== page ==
“Well, then, do you need me, a Rabbi, to teach you the Aleph Bet Gimel and Dalet? So you have to trust my knowledge of the tradition of these letters. You can’t read the alphabet if no one tells you in which order they are pronounced. And you think you don’t need the Rabbis’ knowledge of Oral Tradition or to understand the words and meanings of the Written Torah?

But Ephraim felt offended; he remembered his father had told him he was special boy, he had intelligence double as that of others and Pride got into him, and he had an ethnocentric sense of self-esteem to reflect on. So after some self absorbing thoughts, he felt he could study the Torah on his own. So he started the alphabets aleph bet, but reverse gimel and dalet. He left the Rabbi to study on his own, and insisted in his thoughts that those rabbis were there to mislead him. So he persisted in his self assurance and new egocentricity, and today, there is a proliferation of different beliefs among many of the splinters in the CoG Communities, each has their own way of interpreting what erev is, what boqer should be, when to start counting toward Pentecost, how to figure when to start a new year. And each insisting they are absolutely right! History doesn’t repeat itself, but it rhymes as such narcissism limits and obstruct their ability to see issues clearly. Blind Guides!

The above eleven translations should suffice to illustrate what has happened. Let’s divide these eleven translations into three groups: firstly, the Greek language LXX translation, produced by the Catholic scholar Origen in the 200’s A.D. Next, we have the translations produced by Christian translators. And thirdly, we have the translations produced by Jewish translators.

Group 1 = Greek language LXX

This translation (“toward evening”), made in the 200’s A.D. (proof for a supposed B.C. origin for the LXX simply does not exist!), reflects the Jewish tradition of a late-14th Passover. This is not a correct translation of the Hebrew text. Rather, it is a reflection of the prevailing Jewish custom at Origen’s time.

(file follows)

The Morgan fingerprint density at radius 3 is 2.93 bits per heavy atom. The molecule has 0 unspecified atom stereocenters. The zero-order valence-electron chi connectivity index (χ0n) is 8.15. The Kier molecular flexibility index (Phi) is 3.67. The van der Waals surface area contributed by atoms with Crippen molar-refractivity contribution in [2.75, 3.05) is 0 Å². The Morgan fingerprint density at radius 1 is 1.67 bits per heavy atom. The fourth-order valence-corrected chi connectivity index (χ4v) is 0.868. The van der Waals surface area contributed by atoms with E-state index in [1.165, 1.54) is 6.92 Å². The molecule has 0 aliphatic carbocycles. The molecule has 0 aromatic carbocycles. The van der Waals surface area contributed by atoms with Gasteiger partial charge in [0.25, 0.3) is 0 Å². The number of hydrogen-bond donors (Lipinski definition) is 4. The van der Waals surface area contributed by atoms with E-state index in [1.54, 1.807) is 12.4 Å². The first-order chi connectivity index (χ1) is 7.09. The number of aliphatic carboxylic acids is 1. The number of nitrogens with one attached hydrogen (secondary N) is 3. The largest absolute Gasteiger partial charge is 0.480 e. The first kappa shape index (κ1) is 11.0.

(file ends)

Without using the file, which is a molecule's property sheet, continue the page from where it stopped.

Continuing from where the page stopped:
The truth is, seventy-two Jewish scholars were asked by the Greek King of Egypt Ptolemy II Philadelphus to translate the Torah from Biblical Hebrew into Greek for inclusion in the Library of Alexandria.

King Ptolemy once gathered 72 Elders. He placed them in 72 chambers, each of them in a separate one, without revealing to them why they were summoned. He entered each one’s room and said: “Write for me the Torah of Moshe, your teacher”. God put it in the heart of each one to translate identically as all the others did (Tractate Megillah 9a, Babylonian Talmud).

See the source imagePtolemy II Philadelphus (308/9 – 246 BC) was the pharaoh of Ptolemaic Egypt from 283 to 246 BC. He was the son of Ptolemy I Soter, the Macedonian Greek general of Alexander the Great who founded the Ptolemaic Kingdom after the death of Alexander, and queen Berenice I, originally from Macedon in northern Greece. The Jewish Encyclopedia says, “The quotations from the Old Testament found in the New are in the main taken from the Septuagint.”

Hence the Septuagint was already in existence during the NT times for their’ writers to quote from. It translates Isaiah 7:14 as “a virgin shall conceive and bear a child” whereas the later Masoretic Text translates it as “a young woman is with child and about to give birth to a son” (1988, NJPS). This fact is picked up directly by Matthew and indirectly by Luke: